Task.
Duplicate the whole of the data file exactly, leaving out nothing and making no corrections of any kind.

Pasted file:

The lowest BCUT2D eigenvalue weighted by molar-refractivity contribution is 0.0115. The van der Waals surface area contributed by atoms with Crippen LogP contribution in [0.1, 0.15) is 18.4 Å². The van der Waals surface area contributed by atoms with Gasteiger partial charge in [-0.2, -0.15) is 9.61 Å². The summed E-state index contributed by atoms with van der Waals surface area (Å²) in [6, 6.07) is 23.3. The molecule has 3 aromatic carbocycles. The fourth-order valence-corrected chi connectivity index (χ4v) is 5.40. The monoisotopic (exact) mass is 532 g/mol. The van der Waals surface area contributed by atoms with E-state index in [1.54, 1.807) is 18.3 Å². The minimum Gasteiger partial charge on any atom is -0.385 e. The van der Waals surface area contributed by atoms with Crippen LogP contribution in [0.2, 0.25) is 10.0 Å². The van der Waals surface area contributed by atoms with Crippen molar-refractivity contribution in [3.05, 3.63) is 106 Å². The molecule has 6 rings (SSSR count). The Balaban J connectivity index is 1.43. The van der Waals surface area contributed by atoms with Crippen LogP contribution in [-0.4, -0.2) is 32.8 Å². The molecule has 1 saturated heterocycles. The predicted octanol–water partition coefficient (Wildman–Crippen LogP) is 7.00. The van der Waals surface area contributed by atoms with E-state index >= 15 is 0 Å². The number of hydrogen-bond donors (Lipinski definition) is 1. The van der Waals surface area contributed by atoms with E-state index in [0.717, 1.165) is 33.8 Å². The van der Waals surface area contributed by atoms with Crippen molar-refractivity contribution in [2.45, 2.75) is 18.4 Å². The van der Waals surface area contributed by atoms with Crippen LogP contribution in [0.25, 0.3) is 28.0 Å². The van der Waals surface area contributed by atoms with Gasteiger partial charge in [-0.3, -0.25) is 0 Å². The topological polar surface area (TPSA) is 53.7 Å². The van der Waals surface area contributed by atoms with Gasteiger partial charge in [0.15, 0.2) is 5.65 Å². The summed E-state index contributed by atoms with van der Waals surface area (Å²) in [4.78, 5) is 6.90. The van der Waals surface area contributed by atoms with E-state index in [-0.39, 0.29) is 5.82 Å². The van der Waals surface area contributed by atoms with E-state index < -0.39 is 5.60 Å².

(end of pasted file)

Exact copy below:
The lowest BCUT2D eigenvalue weighted by molar-refractivity contribution is 0.0115. The van der Waals surface area contributed by atoms with Crippen LogP contribution in [0.1, 0.15) is 18.4 Å². The van der Waals surface area contributed by atoms with Gasteiger partial charge in [-0.2, -0.15) is 9.61 Å². The summed E-state index contributed by atoms with van der Waals surface area (Å²) in [6, 6.07) is 23.3. The molecule has 3 aromatic carbocycles. The fourth-order valence-corrected chi connectivity index (χ4v) is 5.40. The monoisotopic (exact) mass is 532 g/mol. The van der Waals surface area contributed by atoms with E-state index in [1.54, 1.807) is 18.3 Å². The minimum Gasteiger partial charge on any atom is -0.385 e. The van der Waals surface area contributed by atoms with Crippen LogP contribution in [0.2, 0.25) is 10.0 Å². The van der Waals surface area contributed by atoms with Crippen molar-refractivity contribution in [3.05, 3.63) is 106 Å². The molecule has 6 rings (SSSR count). The Balaban J connectivity index is 1.43. The van der Waals surface area contributed by atoms with Crippen LogP contribution in [-0.4, -0.2) is 32.8 Å². The molecule has 1 saturated heterocycles. The predicted octanol–water partition coefficient (Wildman–Crippen LogP) is 7.00. The van der Waals surface area contributed by atoms with E-state index >= 15 is 0 Å². The number of hydrogen-bond donors (Lipinski definition) is 1. The van der Waals surface area contributed by atoms with E-state index in [0.717, 1.165) is 33.8 Å². The van der Waals surface area contributed by atoms with Crippen molar-refractivity contribution in [2.45, 2.75) is 18.4 Å². The van der Waals surface area contributed by atoms with Crippen LogP contribution in [0.25, 0.3) is 28.0 Å². The van der Waals surface area contributed by atoms with Gasteiger partial charge in [-0.3, -0.25) is 0 Å². The topological polar surface area (TPSA) is 53.7 Å². The van der Waals surface area contributed by atoms with Gasteiger partial charge in [0.15, 0.2) is 5.65 Å². The summed E-state index contributed by atoms with van der Waals surface area (Å²) in [4.78, 5) is 6.90. The van der Waals surface area contributed by atoms with E-state index in [-0.39, 0.29) is 5.82 Å². The van der Waals surface area contributed by atoms with E-state index < -0.39 is 5.60 Å².